Home / Featured Content / Tech Talk: Chris Heroy Talks Side Skirts, Hard Tires and Sand Blasting at Phoenix
4-6 March 2016, Las Vegas, Nevada USA Brian Scott and Chris Heroy © 2016, Nigel Kinrade NKP

Tech Talk: Chris Heroy Talks Side Skirts, Hard Tires and Sand Blasting at Phoenix

The Cup season is down to the penultimate round in the desert at Phoenix International Raceway. Chris Heroy and his No. 44 team just found out that their driver, Brian Scott, is retiring after the season so they are preparing for his final two races.

The mile track in Phoenix will challenge drivers with bright sun, harsh transitions in the corners, sand blasting the windshields and fans along with the unique dogleg on the back straight.

Heroy covers several bases this week in Tech Talk. He looks at the driver comfort handling the sunshine on the front straight and dealing with the hard tires that come with a recently repaved race track. He also talks on the “jump” in the dogleg, side skirts and their impact to the track and downforce.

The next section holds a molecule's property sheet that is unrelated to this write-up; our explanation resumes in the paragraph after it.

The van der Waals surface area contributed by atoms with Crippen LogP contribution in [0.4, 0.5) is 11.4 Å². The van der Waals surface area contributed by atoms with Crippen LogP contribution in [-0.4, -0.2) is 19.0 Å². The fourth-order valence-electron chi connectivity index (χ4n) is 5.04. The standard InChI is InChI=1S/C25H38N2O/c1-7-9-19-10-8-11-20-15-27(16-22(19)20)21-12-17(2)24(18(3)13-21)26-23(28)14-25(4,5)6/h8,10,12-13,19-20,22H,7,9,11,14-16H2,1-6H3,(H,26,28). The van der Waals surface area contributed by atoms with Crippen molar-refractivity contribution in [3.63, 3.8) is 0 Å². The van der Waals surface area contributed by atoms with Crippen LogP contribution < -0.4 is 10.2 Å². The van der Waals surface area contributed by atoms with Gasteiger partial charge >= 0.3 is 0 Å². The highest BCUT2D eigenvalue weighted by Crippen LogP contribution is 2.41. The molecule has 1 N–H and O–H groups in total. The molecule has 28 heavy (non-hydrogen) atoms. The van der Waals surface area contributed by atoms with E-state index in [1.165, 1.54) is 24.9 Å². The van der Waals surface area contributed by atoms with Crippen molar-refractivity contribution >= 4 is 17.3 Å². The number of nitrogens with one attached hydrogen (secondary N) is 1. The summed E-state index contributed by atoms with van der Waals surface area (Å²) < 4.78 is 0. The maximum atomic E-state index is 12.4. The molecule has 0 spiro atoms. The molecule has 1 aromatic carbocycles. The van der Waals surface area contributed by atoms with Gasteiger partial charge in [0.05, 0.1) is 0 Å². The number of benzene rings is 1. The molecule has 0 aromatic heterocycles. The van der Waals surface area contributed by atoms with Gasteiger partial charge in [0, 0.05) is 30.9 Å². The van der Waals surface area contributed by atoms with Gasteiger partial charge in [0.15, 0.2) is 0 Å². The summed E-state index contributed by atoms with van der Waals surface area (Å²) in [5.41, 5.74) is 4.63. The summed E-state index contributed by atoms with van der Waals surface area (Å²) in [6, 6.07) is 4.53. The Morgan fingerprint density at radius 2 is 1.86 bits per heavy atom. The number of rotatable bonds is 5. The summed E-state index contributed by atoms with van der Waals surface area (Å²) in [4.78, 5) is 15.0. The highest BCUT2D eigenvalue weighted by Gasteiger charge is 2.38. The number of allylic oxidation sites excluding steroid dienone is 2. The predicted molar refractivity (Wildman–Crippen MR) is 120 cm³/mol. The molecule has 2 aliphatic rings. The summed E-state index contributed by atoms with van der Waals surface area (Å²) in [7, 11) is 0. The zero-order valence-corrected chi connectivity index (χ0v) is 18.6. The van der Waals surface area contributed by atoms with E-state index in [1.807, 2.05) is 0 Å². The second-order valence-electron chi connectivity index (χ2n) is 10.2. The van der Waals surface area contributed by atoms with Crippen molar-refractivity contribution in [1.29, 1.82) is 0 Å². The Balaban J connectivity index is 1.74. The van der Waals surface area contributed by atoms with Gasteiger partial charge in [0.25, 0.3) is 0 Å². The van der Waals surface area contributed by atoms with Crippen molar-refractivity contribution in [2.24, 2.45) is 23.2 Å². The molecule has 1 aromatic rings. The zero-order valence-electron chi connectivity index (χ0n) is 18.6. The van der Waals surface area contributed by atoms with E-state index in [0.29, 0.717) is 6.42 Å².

Heroy wraps up with a discussion on race strategy for short races, the flat inside of the dogleg and the transition of cars from transfer haulers to main haulers to avoid a round trip from Texas to Charlotte to Phoenix.

Mike Neff – Looking back at Texas, it was an interesting race after the rain delay. Before they dropped the green flag what did you do to pass the time?

Chris Heroy – We finished up the plan for Phoenix, got a little jump start on Homestead and we watched some football too. I’m not going to lie to you.

Neff – Once they dropped the green (flag) you were on a pretty green race track. Was the first run or two a little bit hair raising from a tire wear perspective?

Heroy – It was a little more than the end of the race. The surprising thing was how tight it was. I thought, on a green track with cooler temperatures, we’d turn a little better. Based on our car and scanning other people we were all pretty tight. That was probably the biggest surprise at the beginning of the race.